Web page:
Doors: 6:30 pm
Foundling -- the stunning new effort by internationally acclaimed singer-songwriter David Gray -- begins with those evocative and somewhat mysterious words. What follows is an extraordinary song cycle of rare and timeless power that bears a rather fitting title. As people today may or may not remember, the word "foundling" is defined as "an infant found after its unknown parents have abandoned it." And as Gray puts it with a warm laugh, "Foundling sort of arrived at my door without my asking it to, so it felt very appropriate for this album."
In a sense, Foundling also marks another notable arrival -- the second coming of David Gray's own second coming -- and one that truly "sprung like a wild orchid" in its own right. By 2005, Gray had already enjoyed what has been a rather distinguished career as a singer-songwriter and recording artist, having sold more than 12 million albums, including his global left-field smash, 1998's White Ladder, which remains the single best selling album in Irish history. Gray had by this point already won two Ivor Novello Awards, a Q award, two Brit nominations and a GRAMMY nomination.
But not a man or artist content to ever rest on his laurels, Gray decided that the time has come to shake things up in a significant way. So in 2006, David Gray decided to disband his longtime backing group, and to attempt to reconnect with his music before recording his excellent 2009 album Draw The Line with a new group of players at his studio The Church. "Draw the Line was essentially about the band, and four people playing together in a room," says Gray. "But you can't just keep going for unlimited takes. So on days when I felt everyone was getting a bit worn down and frayed at the edges -- and that it might be good to give everyone a little space -- I'd go into the studio on my own or maybe with one other person. I'd either work on tracks we already recorded or try to record other songs with just me on piano or guitar. That's a lot of what eventually became Foundling.
In essence, Foundling became an alternate musical universe to Draw The Line. As Gray puts it," Foundling was an album done in slices of time in between band recording sessions. Eventually, I had the thought of recording and then mixing two separate albums during the same time period, so I then went back and took a closer look at the tracks and recorded a few overdubs and attempted to add a few finishing touches so that they sounded more complete. That's how Foundling became like a tapestry that I hung on the other side of The Church. And I kept walking over and making little marks on it, and before you knew it, what started off as a side project was holding my attention as well as the main work."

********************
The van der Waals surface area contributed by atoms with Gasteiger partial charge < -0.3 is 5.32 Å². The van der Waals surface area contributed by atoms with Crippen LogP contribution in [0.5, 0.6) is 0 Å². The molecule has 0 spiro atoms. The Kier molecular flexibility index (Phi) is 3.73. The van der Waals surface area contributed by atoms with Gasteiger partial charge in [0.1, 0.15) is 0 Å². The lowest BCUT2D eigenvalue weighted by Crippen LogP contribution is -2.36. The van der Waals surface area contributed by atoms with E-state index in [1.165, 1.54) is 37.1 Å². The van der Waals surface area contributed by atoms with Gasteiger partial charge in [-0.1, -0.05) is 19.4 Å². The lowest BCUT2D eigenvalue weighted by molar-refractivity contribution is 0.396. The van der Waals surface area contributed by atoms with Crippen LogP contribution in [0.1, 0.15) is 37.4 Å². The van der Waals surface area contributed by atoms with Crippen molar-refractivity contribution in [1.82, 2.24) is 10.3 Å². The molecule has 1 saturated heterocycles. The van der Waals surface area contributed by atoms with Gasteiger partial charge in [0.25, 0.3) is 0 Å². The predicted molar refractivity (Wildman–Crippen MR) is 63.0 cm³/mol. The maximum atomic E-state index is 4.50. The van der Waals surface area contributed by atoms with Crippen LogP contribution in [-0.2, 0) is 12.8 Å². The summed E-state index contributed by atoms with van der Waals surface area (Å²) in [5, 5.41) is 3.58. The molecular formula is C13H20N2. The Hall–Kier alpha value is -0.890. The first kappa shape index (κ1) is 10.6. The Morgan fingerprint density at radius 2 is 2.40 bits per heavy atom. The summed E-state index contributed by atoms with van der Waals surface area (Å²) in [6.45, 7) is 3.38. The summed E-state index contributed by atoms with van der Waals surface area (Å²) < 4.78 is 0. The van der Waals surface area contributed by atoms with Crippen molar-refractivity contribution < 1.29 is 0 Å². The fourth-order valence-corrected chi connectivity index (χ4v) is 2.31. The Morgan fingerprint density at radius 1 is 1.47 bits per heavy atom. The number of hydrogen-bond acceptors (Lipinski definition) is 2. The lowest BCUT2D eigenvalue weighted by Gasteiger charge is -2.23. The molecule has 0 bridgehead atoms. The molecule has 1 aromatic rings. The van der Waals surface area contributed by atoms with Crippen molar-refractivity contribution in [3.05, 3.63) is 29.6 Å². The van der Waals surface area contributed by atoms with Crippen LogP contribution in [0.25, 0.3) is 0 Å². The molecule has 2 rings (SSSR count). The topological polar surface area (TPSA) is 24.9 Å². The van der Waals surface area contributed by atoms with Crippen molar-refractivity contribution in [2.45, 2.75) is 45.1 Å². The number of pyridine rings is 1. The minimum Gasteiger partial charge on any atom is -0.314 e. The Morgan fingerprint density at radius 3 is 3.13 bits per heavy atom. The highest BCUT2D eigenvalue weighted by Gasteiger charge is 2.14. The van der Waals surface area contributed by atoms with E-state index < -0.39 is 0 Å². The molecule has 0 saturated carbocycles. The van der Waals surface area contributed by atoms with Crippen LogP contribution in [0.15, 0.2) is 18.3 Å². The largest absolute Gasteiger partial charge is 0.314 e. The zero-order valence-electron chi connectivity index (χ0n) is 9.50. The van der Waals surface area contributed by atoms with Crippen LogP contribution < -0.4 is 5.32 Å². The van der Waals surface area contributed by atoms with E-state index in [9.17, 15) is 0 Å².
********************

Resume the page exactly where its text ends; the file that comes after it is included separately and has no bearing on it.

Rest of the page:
In the end, Foundling looks like the most gorgeous and minimalist musical tapestry that David Gray has ever created -- one that alternately suggests the early work of The Band, Randy Newman and Tom Waits, but without sounding remotely like a piece of nostalgia. Like the recent productions of T-Bone Burnett, this is music that seems to exist almost outside of time, yet feels fantastically modern and stripped of all unnecessary varnish.
"Because I've done so much recording lately, I think you eventually get braver," says Gray. "You think 'I can go even further with this -- I can do even less.' So there's definitely a sense here of reducing the songs to their absolute bare minimum. It's that core notion of getting to the gist of the song. On Draw The Line and in a different way here, I didn't concern myself with trying to use very current sounds that might date badly. I just focused on getting the song down by the simplest means possible."
Working this way was ultimately very emancipating for Gray. "We were very unfussy on this record," he says. "I felt like this was my private record. I didn't get too picky with the vocals, and I didn't have to think about things like potential airplay. So I threw all of that stuff out and it's actually a wonderfully liberating feeling. You think, 'This hasn't got a cat in hell's chance of getting on the radio, so let's make this the way we feel it ought to be made. We just made it the way we wanted to."
When it's pointed out that he was always a bit of a left-field success story, and that Foundling might find a home on the airwaves simply because it's so good, he laughs and adds, "I could see these songs doing well at the cinema or maybe on TV because there is a cinematic quality to some of the stuff. Maybe that could unlock the record in some way, but it's hard to imagine it getting on the radio as it stands. But who cares anyway? Fuck it, we love it."
"Frankly, I can't wait for this bloody thing to come out because I'm still tearing my hair out about what to leave in and not," Gray adds with a hearty laugh. "It's basically the record I've been wanting to make for a long time and it's as strong a statement as White Ladder in its own way. The album is like a stepping off point for what might happen next. It's like I'm really putting my money where my mouth is with this one."
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